Why to Write

Some people write to exorcise demons, to achieve fame, or to make their fortunes. These are all well and good, if a tad grandiose, and if you’re able to make one of these work out, more power to you. I never expected any of these, and have not been disappointed. I honestly didn’t start this blog for any particular reason other than that I enjoyed it, but the more I’ve thought about it, the more I’ve realized that there have been some (mostly) unexpected benefits.

Skill Building

Anything that matters takes a long time to learn. Whether we’re talking about foreign languages, visual arts, sports, programming, musical instruments, whatever – it takes years to master. But while many of these things can be done sub-rosa – no one needs to know that you’re practicing the piano for hours every night – your writing skills are on display, every day. If you’re reading this blog (which, presumably, you are), then odds are good that you write email, reports, proposals, etc.

As with coding, the first hurdle in writing is correctness of meaning. Writing both clearly and precisely takes practice, and is harder than most people realize. Doing so concisely is an art (which, as my regular readers already know, I have yet to master).

The second hurdle is avoiding errors. Whether consciously or not, people will judge you based on your writing. A report filled with misspellings, grammatical errors, poor usage, inappropriately formal or informal language, etc., will create a negative impression. I frequently read resumes (by native English speakers) with typos and grammatical errors. This is the first thing I see about them, and my initial impression is that they didn’t even care enough to run a spell checker, or have a friend/spouse/mom proofread it. I wonder if they’re as careless with their code. Whether fair or not, this isn’t how you want to appear to a potential employer!

The final hurdle is style. In one of my previous companies there was a designer whose writing was so consistently and good-naturedly hilarious, that reading one of his emails or design documents was a real treat.

Writing is a skill, and the more you practice, the better you’ll get.

Figuring out what you think

We all have beliefs we’ve accepted uncritically, and one of the side effects of writing down a detailed argument (pro or con) is that you’re forced to analyze it in depth. Writing isn’t just about transcribing what you already know – an idea that starts out as a vague mass of half-formed thoughts, uninformed opinions, and magical thinking has to go through a transformation before it’s ready to present to the world. Getting it all down on the page, thinking through how to structure the argument / information, and choosing what to leave in and what to take out, is a hugely valuable process of organizing your thoughts on a subject.

Turning a critical eye on your own ideas can lead you to some awkward but important insights. I’ve occasionally changed my mind when writing about something, or discovered that what I had assumed were “facts” were just overblown opinions. Writing, rewriting, and testing with a safe audience (family, friends, etc.) gives you an environment in which to come up with the most compelling version of your ideas – as well as making sure they aren’t batshit crazy – before sharing them with the world.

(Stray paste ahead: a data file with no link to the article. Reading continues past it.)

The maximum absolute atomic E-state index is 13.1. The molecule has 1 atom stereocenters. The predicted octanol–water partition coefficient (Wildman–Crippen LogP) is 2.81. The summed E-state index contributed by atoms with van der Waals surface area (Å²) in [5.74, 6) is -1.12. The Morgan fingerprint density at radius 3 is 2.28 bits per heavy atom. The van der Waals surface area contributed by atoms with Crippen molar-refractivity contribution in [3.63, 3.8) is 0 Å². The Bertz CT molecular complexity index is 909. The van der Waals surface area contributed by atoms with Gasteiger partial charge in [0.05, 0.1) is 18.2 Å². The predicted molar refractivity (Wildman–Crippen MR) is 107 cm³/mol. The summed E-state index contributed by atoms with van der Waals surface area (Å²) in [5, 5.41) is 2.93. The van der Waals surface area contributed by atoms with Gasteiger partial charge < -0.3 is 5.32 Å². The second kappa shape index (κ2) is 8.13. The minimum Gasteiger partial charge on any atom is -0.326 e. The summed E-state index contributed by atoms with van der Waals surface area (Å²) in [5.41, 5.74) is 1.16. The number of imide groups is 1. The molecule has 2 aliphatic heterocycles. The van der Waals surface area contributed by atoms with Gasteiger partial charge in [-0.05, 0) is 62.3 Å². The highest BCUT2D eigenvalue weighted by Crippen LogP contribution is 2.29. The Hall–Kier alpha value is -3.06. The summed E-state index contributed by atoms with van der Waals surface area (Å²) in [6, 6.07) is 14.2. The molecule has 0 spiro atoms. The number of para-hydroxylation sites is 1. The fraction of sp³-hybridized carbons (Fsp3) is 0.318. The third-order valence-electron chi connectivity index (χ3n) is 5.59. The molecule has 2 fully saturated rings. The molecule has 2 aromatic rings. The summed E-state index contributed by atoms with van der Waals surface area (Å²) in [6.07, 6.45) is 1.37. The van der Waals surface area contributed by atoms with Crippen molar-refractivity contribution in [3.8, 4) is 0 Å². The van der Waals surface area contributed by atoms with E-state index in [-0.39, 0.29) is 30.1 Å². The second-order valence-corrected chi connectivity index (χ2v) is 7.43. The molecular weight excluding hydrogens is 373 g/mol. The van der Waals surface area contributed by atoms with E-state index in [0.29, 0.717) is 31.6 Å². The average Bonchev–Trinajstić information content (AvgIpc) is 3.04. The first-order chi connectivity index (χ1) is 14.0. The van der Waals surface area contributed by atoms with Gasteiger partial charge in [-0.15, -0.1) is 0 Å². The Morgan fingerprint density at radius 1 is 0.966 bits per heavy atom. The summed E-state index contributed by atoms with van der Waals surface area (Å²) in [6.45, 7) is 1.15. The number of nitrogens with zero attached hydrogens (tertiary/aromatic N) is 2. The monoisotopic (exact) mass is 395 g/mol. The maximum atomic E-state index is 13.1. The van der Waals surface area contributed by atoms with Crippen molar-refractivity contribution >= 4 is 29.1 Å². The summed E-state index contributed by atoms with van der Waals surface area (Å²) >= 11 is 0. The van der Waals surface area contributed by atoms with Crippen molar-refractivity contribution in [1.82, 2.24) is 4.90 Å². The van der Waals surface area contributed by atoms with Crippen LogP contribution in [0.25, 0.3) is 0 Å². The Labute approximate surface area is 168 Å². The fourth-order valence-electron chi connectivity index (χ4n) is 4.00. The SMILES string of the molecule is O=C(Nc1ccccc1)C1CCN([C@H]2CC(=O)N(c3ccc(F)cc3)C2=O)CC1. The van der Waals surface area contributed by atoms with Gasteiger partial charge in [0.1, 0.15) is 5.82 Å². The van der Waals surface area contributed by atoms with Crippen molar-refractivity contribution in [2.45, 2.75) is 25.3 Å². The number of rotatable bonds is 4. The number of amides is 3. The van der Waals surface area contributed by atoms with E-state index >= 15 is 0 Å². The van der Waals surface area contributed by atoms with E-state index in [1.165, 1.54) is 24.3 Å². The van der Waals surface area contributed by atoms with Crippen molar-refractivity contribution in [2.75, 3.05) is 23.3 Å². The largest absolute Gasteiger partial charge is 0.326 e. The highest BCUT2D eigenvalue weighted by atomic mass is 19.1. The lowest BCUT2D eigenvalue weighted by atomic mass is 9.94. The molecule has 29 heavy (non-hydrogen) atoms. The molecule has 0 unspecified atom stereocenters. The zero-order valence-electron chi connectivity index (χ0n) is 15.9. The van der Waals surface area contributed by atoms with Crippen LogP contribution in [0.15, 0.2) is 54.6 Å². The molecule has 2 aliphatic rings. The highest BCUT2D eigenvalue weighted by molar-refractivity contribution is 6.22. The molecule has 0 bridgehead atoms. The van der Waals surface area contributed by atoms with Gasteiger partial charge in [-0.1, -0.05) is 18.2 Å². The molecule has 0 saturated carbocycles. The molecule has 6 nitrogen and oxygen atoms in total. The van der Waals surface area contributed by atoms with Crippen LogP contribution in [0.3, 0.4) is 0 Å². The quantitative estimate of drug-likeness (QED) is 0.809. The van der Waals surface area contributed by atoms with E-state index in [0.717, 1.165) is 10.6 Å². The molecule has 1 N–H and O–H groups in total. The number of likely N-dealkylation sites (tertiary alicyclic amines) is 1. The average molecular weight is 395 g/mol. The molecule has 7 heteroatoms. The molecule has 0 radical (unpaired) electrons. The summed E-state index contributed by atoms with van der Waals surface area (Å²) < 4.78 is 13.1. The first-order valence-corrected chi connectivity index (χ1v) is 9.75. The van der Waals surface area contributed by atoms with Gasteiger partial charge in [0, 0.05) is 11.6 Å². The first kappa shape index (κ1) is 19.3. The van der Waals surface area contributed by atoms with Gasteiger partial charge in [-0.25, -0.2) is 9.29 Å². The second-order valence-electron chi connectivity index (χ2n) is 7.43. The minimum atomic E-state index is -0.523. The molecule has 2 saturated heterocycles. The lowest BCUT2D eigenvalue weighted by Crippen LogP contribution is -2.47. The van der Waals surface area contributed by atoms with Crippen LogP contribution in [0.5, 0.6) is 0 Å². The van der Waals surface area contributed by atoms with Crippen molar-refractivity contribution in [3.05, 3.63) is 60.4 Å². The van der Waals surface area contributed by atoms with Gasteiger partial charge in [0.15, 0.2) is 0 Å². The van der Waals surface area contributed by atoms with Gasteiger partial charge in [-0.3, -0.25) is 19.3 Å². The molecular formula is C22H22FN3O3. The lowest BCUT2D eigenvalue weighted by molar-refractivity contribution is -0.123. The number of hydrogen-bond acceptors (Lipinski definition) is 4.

Darmok and Jalad at Tanagra

When I was in high school, my best friend and I had both read all the same books and comics, seen the same TV shows, watched the same movies, and been through the same classes. Sure, there were important areas of difference (I was a computer nerd, he was a baseball player), but we had so much common context that we could have each other in stitches with just a couple choice words.

Over the years, I’ve frequently asked friends to read several books in order to jumpstart a common vocabulary (what? you haven’t read Snow Crash? here, borrow my copy). Likewise, I frequently ask people I work with to read specific books on technical management – it’s a lot easier to talk about flow and a productive workplace environment with people who’ve read Peopleware, for instance, than to start from scratch each time it comes up. Likewise, after reading Crucial Conversations, a number of us have adopted some of its vocabulary in talking about issues.

One of the unexpected benefits of writing this blog is that it’s served as a way to create a common vocabulary with some of my co-workers. They may not agree with me, but at least they know where I’m coming from. It’s also an easy way to get people up to speed – it’s more efficient (and, I think, less confrontational) to have a new team member read a blog post on how to be a star, and then to have a discussion about it, than to try to remember the salient points every time a new person comes on board. In some ways, this blog is a user’s manual for my colleagues, though one that’s getting a bit longish.

A Caveat

Anything you post – anywhere, even with privacy settings turned to their maximum setting – will eventually make its way into Google’s cache. Any employer, job applicant, investor, potential date, FBI agent – anyone – will be able to read that ill-conceived post that was “meant as a joke.” Assume that everything you write on the web, ever, is going to be trivially visible to anyone who cares, forever, and act accordingly.

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